Now, there are two kinds of mammograms. There are screening mammograms, people, women should have mammograms every year and the time of starting those might be at age 45 for a Non-Hispanic White person or it might be even earlier as we mentioned for African-Americans and other minorities done annually.

Now, diagnostic mammograms are a little bit different from screening mammograms only in that’s the realm of the radiologist, but the primary care doctor doesn’t do that. He orders a mammogram and it behooves the radiologist to interpret that. 

Delay in diagnosis is by far the most common litigation case that comes in the area of breast cancer. A delay in diagnosis of six months to a year can mean a change in the stage of that cancer from a stage one to a stage three or stage four. 

8:46 Stage One Breast Cancer

Now, what’s stage one? Stage one is where you have a cancer that you can feel or see in a mammogram that’s less than an inch in diameter. We doctors talk about centimeters as does the rest of the world. An inch is two point five four centimeters, so it’s about an inch. If there’s no enlarged lymph nodes under the arm, the axilla, and it’s under two and a half centimeters, that’s a highly curable breast cancer. Sitting and watching that cancer grow to over five centimeters or where it spreads to the lymph nodes, that changes the stage and the importance of changing the stage is that the higher the stage, the less the likelihood of being able to cure that cancer with appropriate treatment. So watching a lump and seeing that it grows, serial examinations every month, for example, can indicate you’ve got to go ahead and get a mammogram and refer it to a surgeon who can put a needle in and get some cells and determine whether this is cancer.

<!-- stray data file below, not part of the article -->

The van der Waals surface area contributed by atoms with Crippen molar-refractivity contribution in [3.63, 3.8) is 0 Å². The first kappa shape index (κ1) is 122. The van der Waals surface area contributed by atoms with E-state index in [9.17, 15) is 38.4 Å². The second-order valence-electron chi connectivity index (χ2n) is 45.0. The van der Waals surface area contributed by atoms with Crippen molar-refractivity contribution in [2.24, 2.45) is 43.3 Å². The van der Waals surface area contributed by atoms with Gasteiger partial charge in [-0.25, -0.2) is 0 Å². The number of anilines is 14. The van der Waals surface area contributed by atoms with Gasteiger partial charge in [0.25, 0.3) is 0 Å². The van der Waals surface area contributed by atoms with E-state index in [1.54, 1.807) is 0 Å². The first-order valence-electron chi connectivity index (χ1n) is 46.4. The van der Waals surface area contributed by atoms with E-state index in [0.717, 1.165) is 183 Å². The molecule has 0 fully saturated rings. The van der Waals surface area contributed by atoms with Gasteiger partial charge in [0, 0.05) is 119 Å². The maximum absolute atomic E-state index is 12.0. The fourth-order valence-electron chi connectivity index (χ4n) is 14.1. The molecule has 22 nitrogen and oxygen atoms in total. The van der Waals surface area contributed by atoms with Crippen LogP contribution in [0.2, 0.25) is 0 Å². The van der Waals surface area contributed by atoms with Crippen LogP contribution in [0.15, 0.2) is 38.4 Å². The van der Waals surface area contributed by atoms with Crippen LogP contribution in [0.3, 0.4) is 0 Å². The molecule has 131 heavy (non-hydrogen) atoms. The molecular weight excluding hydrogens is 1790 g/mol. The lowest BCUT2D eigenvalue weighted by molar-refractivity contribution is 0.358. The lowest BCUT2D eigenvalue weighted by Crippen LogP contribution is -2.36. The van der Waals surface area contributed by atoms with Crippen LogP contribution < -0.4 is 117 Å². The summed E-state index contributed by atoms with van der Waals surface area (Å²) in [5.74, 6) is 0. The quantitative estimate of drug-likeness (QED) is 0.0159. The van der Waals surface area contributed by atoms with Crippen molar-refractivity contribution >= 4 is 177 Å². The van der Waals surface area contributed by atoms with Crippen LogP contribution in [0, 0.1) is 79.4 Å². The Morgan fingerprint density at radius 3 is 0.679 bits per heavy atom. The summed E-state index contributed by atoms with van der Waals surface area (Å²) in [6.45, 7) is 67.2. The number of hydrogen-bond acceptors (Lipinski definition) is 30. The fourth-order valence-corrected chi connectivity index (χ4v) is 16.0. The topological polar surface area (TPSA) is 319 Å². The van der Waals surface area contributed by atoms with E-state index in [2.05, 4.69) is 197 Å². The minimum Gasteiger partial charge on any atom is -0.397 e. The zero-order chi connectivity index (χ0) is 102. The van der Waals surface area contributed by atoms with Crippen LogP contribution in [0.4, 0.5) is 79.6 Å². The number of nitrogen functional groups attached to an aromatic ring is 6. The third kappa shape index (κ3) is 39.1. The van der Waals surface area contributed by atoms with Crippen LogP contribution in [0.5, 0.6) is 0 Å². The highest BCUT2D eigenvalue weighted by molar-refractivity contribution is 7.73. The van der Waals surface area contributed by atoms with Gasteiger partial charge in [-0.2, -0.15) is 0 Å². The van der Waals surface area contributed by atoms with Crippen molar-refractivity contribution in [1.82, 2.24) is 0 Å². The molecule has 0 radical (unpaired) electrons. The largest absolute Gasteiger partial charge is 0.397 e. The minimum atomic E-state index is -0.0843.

10:09 Delay Of Diagnosis

Delay of diagnosis is by far the single most important factor in determining whether a cancer of the breast is durable. Now, I’ve seen negligence in doctors who examine a woman, feels abreast, and sure she’s got a lump and the doctor doesn’t recognize that and he reassures her that there’s nothing to worry about, and most importantly, does not have her come back in a month or two months for another examination to see whether this mass is now obvious, at least to him. It’s already obvious to her.